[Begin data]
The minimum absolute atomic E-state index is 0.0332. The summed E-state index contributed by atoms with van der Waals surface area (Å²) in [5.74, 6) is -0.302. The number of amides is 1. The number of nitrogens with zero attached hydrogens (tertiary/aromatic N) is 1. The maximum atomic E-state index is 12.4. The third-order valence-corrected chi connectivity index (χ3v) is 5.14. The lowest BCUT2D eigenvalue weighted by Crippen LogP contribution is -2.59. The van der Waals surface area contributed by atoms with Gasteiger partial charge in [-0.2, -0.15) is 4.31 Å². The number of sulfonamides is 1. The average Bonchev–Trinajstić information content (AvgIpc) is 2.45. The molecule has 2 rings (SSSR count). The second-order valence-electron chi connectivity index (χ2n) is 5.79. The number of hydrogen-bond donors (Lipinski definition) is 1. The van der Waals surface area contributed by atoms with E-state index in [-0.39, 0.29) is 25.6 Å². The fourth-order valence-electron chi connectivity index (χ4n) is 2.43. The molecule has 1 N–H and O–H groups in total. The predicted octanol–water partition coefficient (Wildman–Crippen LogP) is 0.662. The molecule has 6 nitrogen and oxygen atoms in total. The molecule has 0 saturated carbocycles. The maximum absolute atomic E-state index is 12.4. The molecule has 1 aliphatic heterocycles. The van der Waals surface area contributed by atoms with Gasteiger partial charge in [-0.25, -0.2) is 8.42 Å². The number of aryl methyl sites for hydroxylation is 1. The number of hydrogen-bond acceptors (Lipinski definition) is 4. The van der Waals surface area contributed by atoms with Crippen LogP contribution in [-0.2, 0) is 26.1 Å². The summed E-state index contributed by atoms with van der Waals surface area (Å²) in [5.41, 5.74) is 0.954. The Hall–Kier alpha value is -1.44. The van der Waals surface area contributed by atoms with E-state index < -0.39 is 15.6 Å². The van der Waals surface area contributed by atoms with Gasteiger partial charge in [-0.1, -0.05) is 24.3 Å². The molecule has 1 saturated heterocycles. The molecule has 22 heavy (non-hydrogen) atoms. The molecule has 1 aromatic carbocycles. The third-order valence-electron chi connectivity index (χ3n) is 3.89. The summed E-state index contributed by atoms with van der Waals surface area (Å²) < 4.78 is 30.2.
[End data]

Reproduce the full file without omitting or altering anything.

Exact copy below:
The minimum absolute atomic E-state index is 0.0332. The summed E-state index contributed by atoms with van der Waals surface area (Å²) in [5.74, 6) is -0.302. The number of amides is 1. The number of nitrogens with zero attached hydrogens (tertiary/aromatic N) is 1. The maximum atomic E-state index is 12.4. The third-order valence-corrected chi connectivity index (χ3v) is 5.14. The lowest BCUT2D eigenvalue weighted by Crippen LogP contribution is -2.59. The van der Waals surface area contributed by atoms with Gasteiger partial charge in [-0.2, -0.15) is 4.31 Å². The number of sulfonamides is 1. The average Bonchev–Trinajstić information content (AvgIpc) is 2.45. The molecule has 2 rings (SSSR count). The second-order valence-electron chi connectivity index (χ2n) is 5.79. The number of hydrogen-bond donors (Lipinski definition) is 1. The van der Waals surface area contributed by atoms with E-state index in [-0.39, 0.29) is 25.6 Å². The fourth-order valence-electron chi connectivity index (χ4n) is 2.43. The molecule has 1 N–H and O–H groups in total. The predicted octanol–water partition coefficient (Wildman–Crippen LogP) is 0.662. The molecule has 6 nitrogen and oxygen atoms in total. The molecule has 0 saturated carbocycles. The maximum absolute atomic E-state index is 12.4. The molecule has 1 aliphatic heterocycles. The van der Waals surface area contributed by atoms with Gasteiger partial charge in [-0.25, -0.2) is 8.42 Å². The number of aryl methyl sites for hydroxylation is 1. The number of hydrogen-bond acceptors (Lipinski definition) is 4. The van der Waals surface area contributed by atoms with Crippen LogP contribution in [-0.2, 0) is 26.1 Å². The summed E-state index contributed by atoms with van der Waals surface area (Å²) in [5.41, 5.74) is 0.954. The Hall–Kier alpha value is -1.44. The van der Waals surface area contributed by atoms with E-state index < -0.39 is 15.6 Å². The van der Waals surface area contributed by atoms with Gasteiger partial charge in [-0.1, -0.05) is 24.3 Å². The molecule has 1 saturated heterocycles. The molecule has 22 heavy (non-hydrogen) atoms. The molecule has 1 aromatic carbocycles. The third-order valence-electron chi connectivity index (χ3n) is 3.89. The summed E-state index contributed by atoms with van der Waals surface area (Å²) < 4.78 is 30.2.